Nashville, Tenn. – January 27, 2021 – Ratified! Tennessee Women and the Right Vote, the Tennessee State Museum’s exhibition commemorating the 100th anniversary of the ratification of the 19th Amendment, originally scheduled to close this spring, will be extended through September 26, 2021.
“The extension will allow visitors who have been unable to visit the museum extra time to explore Tennessee’s historic role in the ratification of the 19th amendment,” said Ashley Howell, Tennessee State Museum executive director. “Our COVID safety measures remain in place during this time, and we’ll continue to follow CDC and local and state health official guidance as we move into the spring and summer months. I hope is that everyone who has wanted to see the show will have had that opportunity by the fall of 2021.”
Ratified! Tennessee Women and the Right to Vote, spanning two galleries and 8,000 square feet, explores the story of women’s suffrage throughout the entire state of Tennessee in the decades leading up to the pivotal vote – and its impact on the century that followed.
“The ratification of the 19th Amendment was a major step forward in recognizing women as equal participants in American democracy and public life,” said curator Dr. Miranda Fraley-Rhodes at the launch of the exhibition. “For Tennessee women, this was especially important. They continued to face discriminatory laws that limited their rights to their children and prohibited them from activities like serving on juries. With the power of the vote, women gained a critical tool to demand change from state and local governments. It was a milestone in American and Tennessean women’s ongoing search for equality.”
Together with the stories of those women who represented the movement on the national stage, like Elizabeth Cady Stanton, Sojourner Truth and Susan B. Anthony in its earliest days, and Ida B. Wells, Carrie Chapman Catt and Alice Paul later, the exhibition highlights the stories of suffragists throughout Tennessee. Visitors will learn about the activities of the Maryville College Equal Suffrage Club, the Tullahoma Equal Suffrage League, and a suffrage parade in McKenzie that included “a column of young boys and girls afoot, waving balloons and banners…” Across the state in cities, towns, and rural communities, women like Abby Crawford Milton of Chattanooga, Juno Frankie Pierce and Anne Dallas Dudley of Nashville, and Lillian Perrine Davis of Lexington, among many others, worked to further the cause, despite much opposition. The exhibition also highlights women who served in public offices after ratification, including Willa McCord Blake Eslick, the first woman from Tennessee to serve in the U.S. House of Representatives in 1932.
Ratified! Tennessee Women and the Right to Vote is told through six major sections that include Women’s Search for Political Rights, Why Women Want the Vote, Tennessee Suffragists, Women Gain the Vote, Changing the Political System. A final section provides an opportunity for visitors to watch a film culled from the Nashville Public Television (NPT) documentary, By One Vote: Woman Suffrage in the South, and reflect on the history of the suffrage movement. The exhibition uses artifacts, documents, archival photos, large-scale graphics, and additional videos from the NPT film to share the stories of the Tennesseans who came to have decisive roles in American women’s struggle to gain voting rights. Further information about the exhibition and archived videos of virtual events are available at the Museum’s website at TNMuseum.org.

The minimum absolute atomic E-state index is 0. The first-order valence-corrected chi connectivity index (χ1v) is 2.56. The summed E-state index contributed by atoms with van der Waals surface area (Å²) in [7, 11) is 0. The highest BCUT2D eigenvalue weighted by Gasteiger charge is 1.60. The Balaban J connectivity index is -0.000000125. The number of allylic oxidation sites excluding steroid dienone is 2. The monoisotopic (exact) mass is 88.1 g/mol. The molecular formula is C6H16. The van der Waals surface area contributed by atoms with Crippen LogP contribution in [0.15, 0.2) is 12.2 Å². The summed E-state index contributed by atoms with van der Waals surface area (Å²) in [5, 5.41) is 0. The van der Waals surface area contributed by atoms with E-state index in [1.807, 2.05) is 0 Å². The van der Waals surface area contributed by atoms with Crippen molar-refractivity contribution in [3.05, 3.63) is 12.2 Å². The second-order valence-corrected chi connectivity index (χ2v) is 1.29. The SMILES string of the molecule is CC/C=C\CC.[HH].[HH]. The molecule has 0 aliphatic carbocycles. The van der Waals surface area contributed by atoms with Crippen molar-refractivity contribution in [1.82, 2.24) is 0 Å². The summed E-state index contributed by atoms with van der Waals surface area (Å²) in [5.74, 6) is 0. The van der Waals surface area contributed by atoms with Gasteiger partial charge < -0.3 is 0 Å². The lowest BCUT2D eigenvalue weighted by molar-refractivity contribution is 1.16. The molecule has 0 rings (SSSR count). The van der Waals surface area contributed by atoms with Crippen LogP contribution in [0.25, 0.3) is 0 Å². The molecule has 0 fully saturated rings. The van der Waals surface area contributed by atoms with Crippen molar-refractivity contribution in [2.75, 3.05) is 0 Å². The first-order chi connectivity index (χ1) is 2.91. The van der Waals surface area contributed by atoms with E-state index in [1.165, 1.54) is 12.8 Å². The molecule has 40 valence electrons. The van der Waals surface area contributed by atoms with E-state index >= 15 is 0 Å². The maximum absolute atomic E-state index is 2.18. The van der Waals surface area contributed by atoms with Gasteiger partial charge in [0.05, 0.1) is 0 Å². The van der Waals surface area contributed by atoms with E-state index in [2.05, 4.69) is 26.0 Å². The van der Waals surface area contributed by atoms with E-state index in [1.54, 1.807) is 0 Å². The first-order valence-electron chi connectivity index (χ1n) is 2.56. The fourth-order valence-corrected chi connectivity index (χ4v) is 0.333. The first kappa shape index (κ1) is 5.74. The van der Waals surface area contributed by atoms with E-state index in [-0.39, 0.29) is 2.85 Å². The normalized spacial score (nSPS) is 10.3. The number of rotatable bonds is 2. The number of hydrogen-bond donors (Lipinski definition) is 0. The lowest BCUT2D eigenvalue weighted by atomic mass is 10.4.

Ratified! merchandise, including a variety of T-shirts, sweatshirts, mugs, tote bags, posters and more, remain on sale at the Museum Store adjacent to the Grand Hall.
About Tennessee State Museum
The Tennessee State Museum, on the corner of Rosa L Parks Blvd. and Jefferson Street at Bicentennial Capitol Mall State Park, is home.to 13,000 years of Tennessee art and history. Through six permanent exhibitions titled Natural History, First Peoples, Forging a Nation, The Civil War and Reconstruction, Change and Challenge and Tennessee Transforms, the Museum takes visitors on a journey – through artifacts, films, interactive displays, events and educational and digital programing – from the state’s geological beginnings to the present day. Additional temporary exhibitions, including Ratified! Tennessee Women and the Right to Vote, explore significant periods and individuals in history, along with art and cultural movements. The Museum is free and open to the public Tuesdays to Saturdays from 10 a.m. – 5 p.m.. and Sundays from 1 p.m. – 5 p.m. For more information on exhibitions and events, please visit tnmuseum.org.
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